Nairobi National Park is a popular birdwatching destination in Kenya due to its close proximity to a capital city and astonishing high number of bird species recorded plus its relatively small size. Nairobi National Park is also an amazing stop-off for birds migrating to (and within) Africa, so you’re bound to see a huge array of bird species which make the park a top choice for a day birding in Kenya. The Park is well known as one of the top birding destinations in Africa as well as the whole world.
Ornithologists /birders or nature lovers with a few hours to spare, or someone with a connecting flight in Jomo Kenyatta International Airport can easily visit the park for a day birding tour
Nairobi National Park has more than 520 birds species recorded, making it an astounding destination for day birding tours in Kenya.
Nairobi National Park birding tour is one of those trips that have something for everyone, it is certainly a birder’s paradise. Nairobi National Park Birding tour can get you close-up and personal with the breath-taking African Crowned Eagle and Kori Bustard, Secretary Bird, Martial Eagle, Black Rhinos, Lions, Leopards, among many (many) others
Most of Kenya’s multi-day birding tours and wildlife safaris start or end in Nairobi National Park which makes your birding tour complete and unforgettable. Nairobi National Park is a birding jewel and one of the best and most visited national parks for day birdwatching tours in East Africa. This small gem in the capital city of Kenya is so rich in wildlife, with a mouth-watering range of birds. Every year Nairobi National Park plays host to an influx, and then an exodus, of more than one hundred bird species that flock here during the summer months to take advantage of the rich conditions in terms of weather and food availability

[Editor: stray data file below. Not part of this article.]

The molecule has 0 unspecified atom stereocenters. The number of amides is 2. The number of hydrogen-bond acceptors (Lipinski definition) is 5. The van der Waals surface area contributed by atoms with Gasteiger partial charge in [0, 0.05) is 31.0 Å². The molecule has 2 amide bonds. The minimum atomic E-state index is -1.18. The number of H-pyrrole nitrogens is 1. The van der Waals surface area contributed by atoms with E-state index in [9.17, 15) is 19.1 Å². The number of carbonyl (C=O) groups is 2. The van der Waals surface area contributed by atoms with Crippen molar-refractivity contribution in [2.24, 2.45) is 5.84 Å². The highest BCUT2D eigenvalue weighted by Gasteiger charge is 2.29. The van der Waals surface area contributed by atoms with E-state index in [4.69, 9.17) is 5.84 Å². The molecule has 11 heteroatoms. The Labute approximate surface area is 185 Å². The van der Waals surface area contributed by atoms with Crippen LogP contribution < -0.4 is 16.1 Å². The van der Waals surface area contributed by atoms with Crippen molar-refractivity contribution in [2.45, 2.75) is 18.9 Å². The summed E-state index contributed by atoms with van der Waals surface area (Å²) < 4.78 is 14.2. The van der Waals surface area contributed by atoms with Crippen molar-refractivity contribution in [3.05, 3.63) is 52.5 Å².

Nairobi National Park is one of the top birding sites in Kenya. Nairobi National Park’s attraction as a birding destination par excellence has to be one of the world`s best-kept secrets. Depending on your time we offer half or whole day birding tour in the Nairobi National Park. On a normal birding day in Nairobi National Park, more than 100 bird species may be seen/recorded in a day’s birdwatching tour
Nairobi National Park is located near the capital city Nairobi, only 10 minutes from the central business district. Nairobi National Park has an altitude of about 1500 – 1700 meters above sea level. The Park has a size of 117 kilometers square or 45.17 square miles, Nairobi National Park was established in 1946, making it Kenya’s oldest designated National Park
Nairobi National Park despite its relatively modest size is one of East Africa’s, Africa’s, and the world’s most diverse and interesting protected park. Nairobi National Park is a classic modern marvel. The only natural wildlife park/birdwatching destination within a capital city’s’ limits in the world. Nairobi National Park is an ingenious paradox, it provides an enormous option for persons on a short time and looking for exploits not far from the City Nairobi
Nairobi National Park has so many different habitats, represented, ranging from savannah grasslands, open woodland, scrub, bushed thickets, and dry wetland forest, others includes rocky gorges, wetlands, rivers, and streams. The Park remarkably diverse indigenous flora comprising plants of more than 100 species.